—Lisa Marie Rickman

Lifetime Achievement Award Honoree

John Zimmer
Transcat Inc.

More than three decades in the financial industry have taught John Zimmer something crucial: People are what matter most.

Zimmer is the 2016 Lifetime Achievement Award honoree for the 2016 Financial Executive of the Year Awards.

Zimmer is slated to retire as Transcat Inc.’s chief financial officer and senior vice president of finance this spring. He has been with Transcat for a decade.

Transcat, based in Odgen, is a $130 million product distribution and calibration services company.

A career decision is “much more about … the kind of company you want to work for; with the kind of people that you want to work with,” he said.

Previously Zimmer worked at senior-level finance positions at local companies, including E-chx Inc., Choice One Communications Inc. and ACC Corp. He began his career at Arthur Andersen LLP.

For two decades, Zimmer has been on the boards of the Society for the Protection and Care of Children Inc. and Kingfisher Theater, and he has served as a trustee of First Presbyterian Church of Pittsford.

Serving the SPCC has been a particular passion project for Zimmer, he said.

“It just struck me—as someone who had young children—how fortunate that we were that we didn’t have a lot of the problems that a lot of kids were dealing with,” Zimmer said.

Moving forward, Zimmer is keeping his eyes open for opportunities in finance on a part-time basis. A career is nothing without collaboration and personal development, Zimmer said.

“The thing that I’m most proud of is all of that work that I’m doing with all of these growing companies and the families that we’ve supported over the years,” Zimmer said.
—Kerry Feltner

Rising Star Award Honoree

Joseph Greenthal
SUNY College of Technology at Alfred

Controller Joseph Greenthal did not grow up on a farm, and helping birth calves is not in his job description, but it is something he has done just the same, so employees at the farm at SUNY College of Technology at Alfred shouldn’t think he is just a numbers guy who cannot relate to what they do.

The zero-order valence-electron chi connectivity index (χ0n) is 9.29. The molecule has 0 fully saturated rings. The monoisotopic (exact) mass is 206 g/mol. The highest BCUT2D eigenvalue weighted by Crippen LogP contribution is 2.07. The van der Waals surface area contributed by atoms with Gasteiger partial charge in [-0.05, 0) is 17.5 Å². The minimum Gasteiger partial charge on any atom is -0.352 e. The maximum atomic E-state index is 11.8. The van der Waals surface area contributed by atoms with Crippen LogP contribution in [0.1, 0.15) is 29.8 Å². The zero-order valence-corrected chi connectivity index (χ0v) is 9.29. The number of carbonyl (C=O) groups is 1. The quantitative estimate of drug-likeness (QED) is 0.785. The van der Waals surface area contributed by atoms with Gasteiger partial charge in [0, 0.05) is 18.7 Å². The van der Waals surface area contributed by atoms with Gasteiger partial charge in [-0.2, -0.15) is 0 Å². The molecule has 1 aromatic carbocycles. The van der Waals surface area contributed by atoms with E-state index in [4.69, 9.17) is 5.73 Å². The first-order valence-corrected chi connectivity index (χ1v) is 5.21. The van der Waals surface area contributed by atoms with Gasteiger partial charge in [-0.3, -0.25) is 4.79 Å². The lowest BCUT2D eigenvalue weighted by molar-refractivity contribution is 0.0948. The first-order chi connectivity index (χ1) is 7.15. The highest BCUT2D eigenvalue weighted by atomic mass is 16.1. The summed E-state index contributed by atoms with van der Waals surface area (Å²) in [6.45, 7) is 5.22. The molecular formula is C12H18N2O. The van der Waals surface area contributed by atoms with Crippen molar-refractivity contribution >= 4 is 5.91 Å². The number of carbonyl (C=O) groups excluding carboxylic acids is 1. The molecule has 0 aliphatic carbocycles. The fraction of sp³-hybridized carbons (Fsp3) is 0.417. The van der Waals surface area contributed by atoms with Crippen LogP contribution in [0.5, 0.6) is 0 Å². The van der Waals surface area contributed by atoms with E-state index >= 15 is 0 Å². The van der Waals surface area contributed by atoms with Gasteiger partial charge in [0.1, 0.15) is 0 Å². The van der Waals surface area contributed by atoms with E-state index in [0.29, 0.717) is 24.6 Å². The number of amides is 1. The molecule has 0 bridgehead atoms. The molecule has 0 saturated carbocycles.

A job description is not something he had when the 32-year-old Hornell native was thrust into the controller job early in 2013. He describes the job as reflecting a “broad spectrum” that includes overseeing every department’s accounting and all phases of business affairs—including the farm.

“That’s been a positive experience and an interesting one,” he said. “Our revenues (from selling items such as organic milk) exceed expenses now.”

Greenthal has learned from all of his experiences to build the “tool chest” he carries today. That broad experience includes five years in the Army and combat service in Iraq, remedial math in college and early fatherhood at the age of 17.

The irony of going from a remedial math student and self-described “bit of a troublemaker” in his youth to controller of a well-respected university in the Southern Tier with a $54 million operational budget is not lost on Greenthal. He knew he could do better and did.

His experiences often find their way into poetry, such as how a combat survivor feels to be left standing and alive when others are not.

Greenthal is as committed to Hornell city schools’ theater as he is to university operations. If a school needs a hand-painted set or a backdrop, the father of four is there to do it no matter how long it takes.

He and his wife, Brandy, are in the midst of renovating a downtown Hornell building into what he describes as an “artsy and folksy” coffee shop called Brandy’s Cup of Joe opening this month.
—Todd Etshman

5/13/2016 (c) 2016 Rochester Business Journal. To obtain permission to reprint this article, call 585-546-8303 or email rbj@rbj.net.